Go to the Globe and Mail homepage

Jump to main navigationJump to main content


Entry archive:

(Alexander Gatsenko/Getty Images/iStockphoto)
(Alexander Gatsenko/Getty Images/iStockphoto)

Cockroaches on a plane? One couple's travel nightmare Add to ...

Airline passengers are used to being squashed, starved and forced to pay for those cheap movie headphones to survive the flight.

But imagine sitting in your too-small seat with no escape while a cockroach and a few his friends crawl out of the overhead vents and carry-on storage bins above your head.

That’s what happened to a North Carolina couple on a AirTrans Airways flight from Charlotte to Houston in September. The bugs appeared shortly after takeoff, and the couple, Harry Marsh and fiancé Kaitlin Rush, claim that the flight attendants didn’t jump in with pest control even when the creepy stowaways were pointed out to them.

So they did what any disgruntled passenger would do: they sued.

It clearly helps that Mr. Marsh is a lawyer because the claim list against the airline covers just about every potential accusation: negligence and recklessness, infliction of emotional distress, nuisance, unfair and deceptive trade practices and false imprisonment - the last one, presumably, because flying is a bit like prison these days, and you might falsely assume you wouldn’t need a pocket exterminator while you are in the air. (Just try getting that bug spray through security.)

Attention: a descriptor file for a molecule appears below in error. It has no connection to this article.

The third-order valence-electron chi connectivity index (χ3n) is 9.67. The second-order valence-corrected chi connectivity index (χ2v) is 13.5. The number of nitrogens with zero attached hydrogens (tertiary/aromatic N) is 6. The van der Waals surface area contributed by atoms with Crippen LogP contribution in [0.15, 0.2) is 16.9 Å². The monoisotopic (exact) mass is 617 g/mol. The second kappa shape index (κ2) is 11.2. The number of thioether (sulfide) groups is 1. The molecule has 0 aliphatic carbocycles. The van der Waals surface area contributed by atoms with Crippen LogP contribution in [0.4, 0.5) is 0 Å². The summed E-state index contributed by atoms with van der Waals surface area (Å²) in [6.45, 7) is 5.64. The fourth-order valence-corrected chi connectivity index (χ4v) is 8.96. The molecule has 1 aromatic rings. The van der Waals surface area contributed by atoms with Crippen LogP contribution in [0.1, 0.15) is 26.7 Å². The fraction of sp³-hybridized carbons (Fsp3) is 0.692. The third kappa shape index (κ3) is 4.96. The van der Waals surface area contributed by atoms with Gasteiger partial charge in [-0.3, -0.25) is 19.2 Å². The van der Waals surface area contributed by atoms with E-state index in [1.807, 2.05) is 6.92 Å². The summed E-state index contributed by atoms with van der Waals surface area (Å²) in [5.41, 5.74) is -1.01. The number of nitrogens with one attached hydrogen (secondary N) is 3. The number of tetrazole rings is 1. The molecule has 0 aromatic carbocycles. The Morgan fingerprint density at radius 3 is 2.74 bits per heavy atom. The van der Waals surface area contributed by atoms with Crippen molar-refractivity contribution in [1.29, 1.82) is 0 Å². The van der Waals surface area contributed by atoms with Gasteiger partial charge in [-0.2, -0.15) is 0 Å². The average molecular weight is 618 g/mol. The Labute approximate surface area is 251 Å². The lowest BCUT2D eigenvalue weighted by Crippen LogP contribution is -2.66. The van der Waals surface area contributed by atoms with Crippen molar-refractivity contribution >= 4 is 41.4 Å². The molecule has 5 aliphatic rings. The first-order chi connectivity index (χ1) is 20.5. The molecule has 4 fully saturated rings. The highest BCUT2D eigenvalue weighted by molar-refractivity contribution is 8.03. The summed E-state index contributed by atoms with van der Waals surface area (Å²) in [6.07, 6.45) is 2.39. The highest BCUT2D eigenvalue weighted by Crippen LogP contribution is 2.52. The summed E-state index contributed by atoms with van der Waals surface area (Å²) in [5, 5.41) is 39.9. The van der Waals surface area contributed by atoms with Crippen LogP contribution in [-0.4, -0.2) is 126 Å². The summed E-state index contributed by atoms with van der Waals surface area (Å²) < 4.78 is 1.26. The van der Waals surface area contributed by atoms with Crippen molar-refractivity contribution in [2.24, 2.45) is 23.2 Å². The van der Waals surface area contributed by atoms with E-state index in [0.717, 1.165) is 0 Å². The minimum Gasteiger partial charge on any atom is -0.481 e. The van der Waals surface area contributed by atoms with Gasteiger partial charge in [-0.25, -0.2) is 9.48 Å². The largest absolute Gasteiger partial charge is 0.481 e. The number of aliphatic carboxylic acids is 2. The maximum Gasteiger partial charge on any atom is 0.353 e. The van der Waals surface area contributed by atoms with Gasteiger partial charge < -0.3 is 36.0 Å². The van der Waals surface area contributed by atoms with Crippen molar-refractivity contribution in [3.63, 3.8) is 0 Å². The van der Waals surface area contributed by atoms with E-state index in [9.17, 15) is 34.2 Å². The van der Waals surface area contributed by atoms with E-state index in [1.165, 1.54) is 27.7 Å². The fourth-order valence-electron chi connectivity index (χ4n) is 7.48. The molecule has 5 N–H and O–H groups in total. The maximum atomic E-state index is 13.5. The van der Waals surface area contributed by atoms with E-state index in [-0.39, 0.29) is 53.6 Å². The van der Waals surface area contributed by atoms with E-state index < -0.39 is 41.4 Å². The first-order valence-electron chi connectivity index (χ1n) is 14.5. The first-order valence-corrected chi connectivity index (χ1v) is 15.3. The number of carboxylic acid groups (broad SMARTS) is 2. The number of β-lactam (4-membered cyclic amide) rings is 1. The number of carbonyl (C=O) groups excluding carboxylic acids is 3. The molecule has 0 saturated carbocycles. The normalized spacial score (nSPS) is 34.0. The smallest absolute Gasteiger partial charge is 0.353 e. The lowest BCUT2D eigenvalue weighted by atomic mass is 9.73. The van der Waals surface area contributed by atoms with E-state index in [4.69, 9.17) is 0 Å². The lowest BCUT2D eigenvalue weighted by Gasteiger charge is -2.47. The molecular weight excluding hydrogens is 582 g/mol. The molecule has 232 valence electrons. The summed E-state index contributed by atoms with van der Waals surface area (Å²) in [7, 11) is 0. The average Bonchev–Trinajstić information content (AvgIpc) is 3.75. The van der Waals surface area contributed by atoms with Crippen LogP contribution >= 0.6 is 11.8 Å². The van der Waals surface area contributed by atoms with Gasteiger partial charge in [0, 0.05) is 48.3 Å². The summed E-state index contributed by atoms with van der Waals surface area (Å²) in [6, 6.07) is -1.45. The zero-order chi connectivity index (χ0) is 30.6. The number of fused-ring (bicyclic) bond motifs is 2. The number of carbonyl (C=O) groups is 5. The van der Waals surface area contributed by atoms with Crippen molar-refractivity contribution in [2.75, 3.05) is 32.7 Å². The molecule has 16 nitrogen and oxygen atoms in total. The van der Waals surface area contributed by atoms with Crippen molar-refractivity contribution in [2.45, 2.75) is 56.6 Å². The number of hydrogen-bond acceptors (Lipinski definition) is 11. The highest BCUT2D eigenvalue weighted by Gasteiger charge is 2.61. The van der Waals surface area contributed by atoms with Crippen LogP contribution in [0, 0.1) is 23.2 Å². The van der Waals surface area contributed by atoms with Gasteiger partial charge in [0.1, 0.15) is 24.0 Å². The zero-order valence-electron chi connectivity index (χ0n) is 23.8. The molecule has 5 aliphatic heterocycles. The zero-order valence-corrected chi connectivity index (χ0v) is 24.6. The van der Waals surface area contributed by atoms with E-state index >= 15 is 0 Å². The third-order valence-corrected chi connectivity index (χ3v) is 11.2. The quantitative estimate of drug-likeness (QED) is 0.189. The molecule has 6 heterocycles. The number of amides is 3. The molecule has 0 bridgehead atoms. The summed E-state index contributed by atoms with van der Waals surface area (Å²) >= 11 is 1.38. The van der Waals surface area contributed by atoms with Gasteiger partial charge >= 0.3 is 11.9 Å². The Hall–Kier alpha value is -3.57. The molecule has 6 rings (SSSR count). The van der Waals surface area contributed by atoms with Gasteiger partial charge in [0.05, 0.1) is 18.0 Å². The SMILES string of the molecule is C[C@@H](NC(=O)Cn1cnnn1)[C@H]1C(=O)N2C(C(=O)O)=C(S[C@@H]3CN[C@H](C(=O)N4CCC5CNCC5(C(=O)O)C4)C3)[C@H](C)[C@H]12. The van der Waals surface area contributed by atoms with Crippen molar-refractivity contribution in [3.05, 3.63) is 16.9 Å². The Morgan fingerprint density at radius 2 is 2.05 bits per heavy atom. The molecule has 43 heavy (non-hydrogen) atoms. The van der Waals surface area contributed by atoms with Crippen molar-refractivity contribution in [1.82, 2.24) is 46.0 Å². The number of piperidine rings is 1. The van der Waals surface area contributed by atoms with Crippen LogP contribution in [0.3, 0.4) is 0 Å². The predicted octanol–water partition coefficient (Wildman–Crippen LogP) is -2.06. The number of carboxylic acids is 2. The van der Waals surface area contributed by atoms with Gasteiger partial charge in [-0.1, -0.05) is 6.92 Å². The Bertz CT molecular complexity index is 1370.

The airline, CNN reports, is denying the allegations – though the couple has pictures to back up their claim, and is seeking $100,000 (U.S.) in damages plus a ticket refund.

This is not the first time cockroaches have hitched a plane ride. In 2010, an American Airlines flight out of Washington was delayed 90 minutes while flight attendants scrambled to clear out about 50 cockroaches they found behind a curtain between first class and the cockpit – although, luckily before the plane boarded.

According to News Now, a local television station, a spokesperson for the airlines said that “infestations are very rare but not unprecedented.”

Ever faced down bugs on a train, plane or bus?

What would you do if you saw cockroaches crawling above your head in mid-flight? (For extra fun, let’s say the plane is full.)

Report Typo/Error

Follow on Twitter: @ErinAnderssen

Next story




Most popular videos »

More from The Globe and Mail

Most popular